|Virgin Orbit LauncherOne
Virgin Galactic, part of Sir Richard Branson's Virgin
Group, began development of its LauncherOne system in mid-2012, after preliminary study of
the idea beginning in 2007. The company's initial goal was to be able to boost 120 kg to
sun sychronous low earth orbit for less than $10 million. The company initially
contemplated use of the White Knight Two aircraft that was built for the SpaceShipTwo
program to drop-launch the LauncherOne rocket.
Early development focused on rocket engines for the two stages and on composite propellant
tanks. By mid-2015, the development team moved into a 150,000 square foot manufacturing
facility in Long Beach, California. The group had successfully test fired its 73,500 lbf
thrust "NewtonThree" first stage engine and had tested the gas generator for the
5,000 lbf "NewtonFour" second stage engine. Both engines were pump-fed LOX/RP-1
types. Earlier pressure-fed "NewtonOne" and "NewtonTwo" engines,
capable of 47,500 lbf and 3,500 lbf thrust respectively, had been prevously tested by the
company, but abandoned in favor of the pump-fed designs. These engines had been developed
under DARPA's ALASA (Airborne Launch Assist Space Access) program.
Engine testing took place at Mojave, using Virgin Galactic's "Necker" test
stands. During a typical flight, the first stage engine would fire for about three
minutes. The second stage engine would perform multiple burns for a total of nearly six
The decision to go with pump-fed engines, combined with a decision to bypass White Knite
in favor of a larger aircraft, increased payload to 200 kg by mid-2015.
LauncherOne Cutaway Illustration
On 25 June 2015, Virgin Galactic won a contract to orbit
39 satellites for OneWeb Limited. On October 14, 2015, Virgin Galactic won a NASA Venture
Class Launch Services program contract for a single launch that would carry about one
dozen microsatellites to orbit. The company also won a contract from Sky and Space Global.
LauncherOne's filament-wound composite cryogenic oxidizer tanks were cutting-edge.
Composite tanks of this type had never flown on orbital missions. The LOX tanks would be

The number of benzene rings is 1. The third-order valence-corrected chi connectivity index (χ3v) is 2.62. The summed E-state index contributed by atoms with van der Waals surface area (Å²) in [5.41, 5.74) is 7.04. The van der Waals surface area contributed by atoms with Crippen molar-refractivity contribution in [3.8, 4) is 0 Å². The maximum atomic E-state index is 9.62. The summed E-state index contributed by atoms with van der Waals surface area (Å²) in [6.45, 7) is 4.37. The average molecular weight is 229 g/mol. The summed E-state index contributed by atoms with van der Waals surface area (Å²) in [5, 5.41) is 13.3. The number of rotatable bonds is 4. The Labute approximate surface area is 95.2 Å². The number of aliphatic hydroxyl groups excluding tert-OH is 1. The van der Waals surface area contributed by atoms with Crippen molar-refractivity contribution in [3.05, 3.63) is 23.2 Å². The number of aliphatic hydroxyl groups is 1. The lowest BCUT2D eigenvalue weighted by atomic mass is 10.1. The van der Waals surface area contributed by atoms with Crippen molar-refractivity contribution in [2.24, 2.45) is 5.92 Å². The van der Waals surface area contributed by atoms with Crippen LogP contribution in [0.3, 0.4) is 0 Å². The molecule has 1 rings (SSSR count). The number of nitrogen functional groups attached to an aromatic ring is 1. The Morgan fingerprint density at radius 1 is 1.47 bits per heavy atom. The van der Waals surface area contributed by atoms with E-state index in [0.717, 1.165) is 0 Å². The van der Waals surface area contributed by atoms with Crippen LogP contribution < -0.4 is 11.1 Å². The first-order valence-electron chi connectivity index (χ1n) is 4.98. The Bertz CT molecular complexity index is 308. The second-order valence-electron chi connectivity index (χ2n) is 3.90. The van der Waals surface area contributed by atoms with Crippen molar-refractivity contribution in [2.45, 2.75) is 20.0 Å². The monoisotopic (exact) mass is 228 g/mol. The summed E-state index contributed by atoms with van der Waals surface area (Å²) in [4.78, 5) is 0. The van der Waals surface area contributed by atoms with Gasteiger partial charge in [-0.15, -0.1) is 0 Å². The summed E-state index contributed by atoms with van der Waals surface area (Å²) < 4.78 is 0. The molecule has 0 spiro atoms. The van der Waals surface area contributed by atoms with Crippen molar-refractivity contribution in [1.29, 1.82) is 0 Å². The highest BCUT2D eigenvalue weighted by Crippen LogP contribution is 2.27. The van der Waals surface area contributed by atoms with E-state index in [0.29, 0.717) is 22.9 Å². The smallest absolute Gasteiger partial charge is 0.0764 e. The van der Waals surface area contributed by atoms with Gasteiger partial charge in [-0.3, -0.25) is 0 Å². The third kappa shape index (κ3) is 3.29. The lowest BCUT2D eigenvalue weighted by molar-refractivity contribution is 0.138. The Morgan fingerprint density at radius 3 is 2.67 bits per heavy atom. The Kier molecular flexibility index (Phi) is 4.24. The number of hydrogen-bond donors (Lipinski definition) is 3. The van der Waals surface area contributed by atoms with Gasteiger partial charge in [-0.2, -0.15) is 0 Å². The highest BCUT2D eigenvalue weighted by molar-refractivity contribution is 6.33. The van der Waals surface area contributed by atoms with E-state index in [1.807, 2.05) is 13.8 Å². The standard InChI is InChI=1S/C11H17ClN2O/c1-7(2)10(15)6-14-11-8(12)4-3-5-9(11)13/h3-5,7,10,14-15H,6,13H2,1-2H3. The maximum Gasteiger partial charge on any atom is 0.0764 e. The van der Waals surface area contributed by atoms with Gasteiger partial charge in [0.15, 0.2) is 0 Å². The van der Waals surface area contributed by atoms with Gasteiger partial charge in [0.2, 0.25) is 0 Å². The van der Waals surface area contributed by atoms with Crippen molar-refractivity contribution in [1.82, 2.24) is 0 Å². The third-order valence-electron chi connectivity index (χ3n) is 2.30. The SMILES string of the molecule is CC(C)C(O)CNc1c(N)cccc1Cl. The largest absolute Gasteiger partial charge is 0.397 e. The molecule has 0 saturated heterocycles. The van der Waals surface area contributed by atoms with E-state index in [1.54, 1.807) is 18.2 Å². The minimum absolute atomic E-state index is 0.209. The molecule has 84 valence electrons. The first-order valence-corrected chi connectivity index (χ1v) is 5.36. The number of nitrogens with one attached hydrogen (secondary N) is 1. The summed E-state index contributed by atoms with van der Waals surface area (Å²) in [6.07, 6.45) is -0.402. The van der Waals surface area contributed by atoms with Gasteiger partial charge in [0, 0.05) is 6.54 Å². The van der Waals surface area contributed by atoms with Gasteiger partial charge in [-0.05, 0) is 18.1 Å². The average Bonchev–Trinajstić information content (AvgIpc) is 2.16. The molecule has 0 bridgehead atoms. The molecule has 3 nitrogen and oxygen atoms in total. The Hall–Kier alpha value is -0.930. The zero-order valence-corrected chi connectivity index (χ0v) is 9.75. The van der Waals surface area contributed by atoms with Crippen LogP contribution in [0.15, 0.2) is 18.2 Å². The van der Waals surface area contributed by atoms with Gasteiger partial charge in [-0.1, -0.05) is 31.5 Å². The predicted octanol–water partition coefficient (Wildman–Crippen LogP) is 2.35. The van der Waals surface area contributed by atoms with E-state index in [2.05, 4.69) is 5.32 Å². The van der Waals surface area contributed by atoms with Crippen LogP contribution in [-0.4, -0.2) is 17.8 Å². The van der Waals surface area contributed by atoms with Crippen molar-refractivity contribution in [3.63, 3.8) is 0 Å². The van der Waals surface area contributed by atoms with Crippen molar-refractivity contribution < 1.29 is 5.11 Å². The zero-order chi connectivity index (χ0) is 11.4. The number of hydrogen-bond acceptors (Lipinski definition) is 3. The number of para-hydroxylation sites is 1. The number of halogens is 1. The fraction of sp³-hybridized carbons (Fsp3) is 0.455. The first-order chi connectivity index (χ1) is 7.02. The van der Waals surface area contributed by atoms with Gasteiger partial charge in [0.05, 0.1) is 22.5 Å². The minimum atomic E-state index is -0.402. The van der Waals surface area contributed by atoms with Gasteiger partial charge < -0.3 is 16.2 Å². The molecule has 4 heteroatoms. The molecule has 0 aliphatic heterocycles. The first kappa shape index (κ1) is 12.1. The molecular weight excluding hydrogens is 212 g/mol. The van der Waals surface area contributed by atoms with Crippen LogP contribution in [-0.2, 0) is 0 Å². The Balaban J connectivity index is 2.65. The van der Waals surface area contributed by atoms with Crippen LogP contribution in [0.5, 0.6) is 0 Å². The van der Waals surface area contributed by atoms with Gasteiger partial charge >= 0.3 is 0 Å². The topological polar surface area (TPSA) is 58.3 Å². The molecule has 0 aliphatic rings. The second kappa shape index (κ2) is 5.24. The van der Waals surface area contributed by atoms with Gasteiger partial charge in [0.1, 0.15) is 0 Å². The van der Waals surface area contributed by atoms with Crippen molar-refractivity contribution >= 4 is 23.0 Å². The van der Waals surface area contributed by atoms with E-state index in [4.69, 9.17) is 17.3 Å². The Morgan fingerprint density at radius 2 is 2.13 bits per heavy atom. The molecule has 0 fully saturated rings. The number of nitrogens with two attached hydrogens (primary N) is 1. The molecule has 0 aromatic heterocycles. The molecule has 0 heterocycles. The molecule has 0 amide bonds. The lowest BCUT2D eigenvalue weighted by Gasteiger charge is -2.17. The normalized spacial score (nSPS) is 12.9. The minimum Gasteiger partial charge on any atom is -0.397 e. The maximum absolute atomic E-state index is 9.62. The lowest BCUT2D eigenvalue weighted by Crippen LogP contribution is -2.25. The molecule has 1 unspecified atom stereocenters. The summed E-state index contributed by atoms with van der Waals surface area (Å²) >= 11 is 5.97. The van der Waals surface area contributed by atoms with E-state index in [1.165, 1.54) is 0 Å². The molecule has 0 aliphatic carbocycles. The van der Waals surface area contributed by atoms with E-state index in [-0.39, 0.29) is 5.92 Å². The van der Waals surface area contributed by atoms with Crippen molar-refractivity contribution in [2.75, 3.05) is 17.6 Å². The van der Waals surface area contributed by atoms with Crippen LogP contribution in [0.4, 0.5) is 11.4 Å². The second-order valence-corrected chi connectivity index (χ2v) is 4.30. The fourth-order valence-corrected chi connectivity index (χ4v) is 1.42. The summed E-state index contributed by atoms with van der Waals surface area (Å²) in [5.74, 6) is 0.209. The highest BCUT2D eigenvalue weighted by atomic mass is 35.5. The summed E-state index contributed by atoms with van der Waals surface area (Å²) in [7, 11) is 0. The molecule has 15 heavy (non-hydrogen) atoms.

coated with spray-on foam insulation to minimize LOX boiloff during the ferry phase to the
drop zone. First stage diameter was 72 inches. The second stage was 50 inches in diameter.
The 50 inch diameter payload fairing offered about 12 feet of internal length.
On December 3, 2015, the company announced that a 747-400 aircraft named "Cosmic
Girl" would be used to drop-launch the LauncherOne rocket from 35,000 foot altitudes.
The 747 had previously flown for Virgin Atlantic. Modifications of
the 747 began to allow it to carry LauncherOne on a new pylon under its port wing, inboard
of the engines, and to provide updated communications systems to allow it to serve as a
"flying launch site".
In March, 2017, Virgin Galactic announced that it was forming a new company, Virgin Orbit,
to handle the LauncherOne program. The company would be led by President Dan Hart,
previously Vice President of Boeing Government Satellite Systems.
By early 2017, LauncherOne performance was listed at 300 kg to a 500 km sun synchronous
orbit or 500 kg to a 200 km x 28.5 deg low earth orbit. Virgin Orbit was planning for
initial operations to be based in Mojave, California. There, a Level 8 clean room payload
integration facility was located at the "Final Assembly, Integration and Test
Hangar" (FAITH) that also served Virgin Galactic's SpaceShipTwo program. Plans called
for Cosmic Girl to ferry LauncherOne and payload to launch sites on the east or west
Virgin Orbit LauncherOne Launch Demo Ignition (Virgin Orbit)
Virgin Orbit's LauncherOne suffered an inuagural Launch Demo failure after drop release
from Virgin Orbit's Cosmic Girl 747 carrier aircraft off the California coast on
May 25, 2020. The failure occurred moments after the 21.3 meter long, two-stage
rocket's LOX/Kerosene NewtonThree engine ignited, sometime around 19:53 UTC at an
altitude of about 10.7 km just south of the Channel Islands, about 160 km southwest of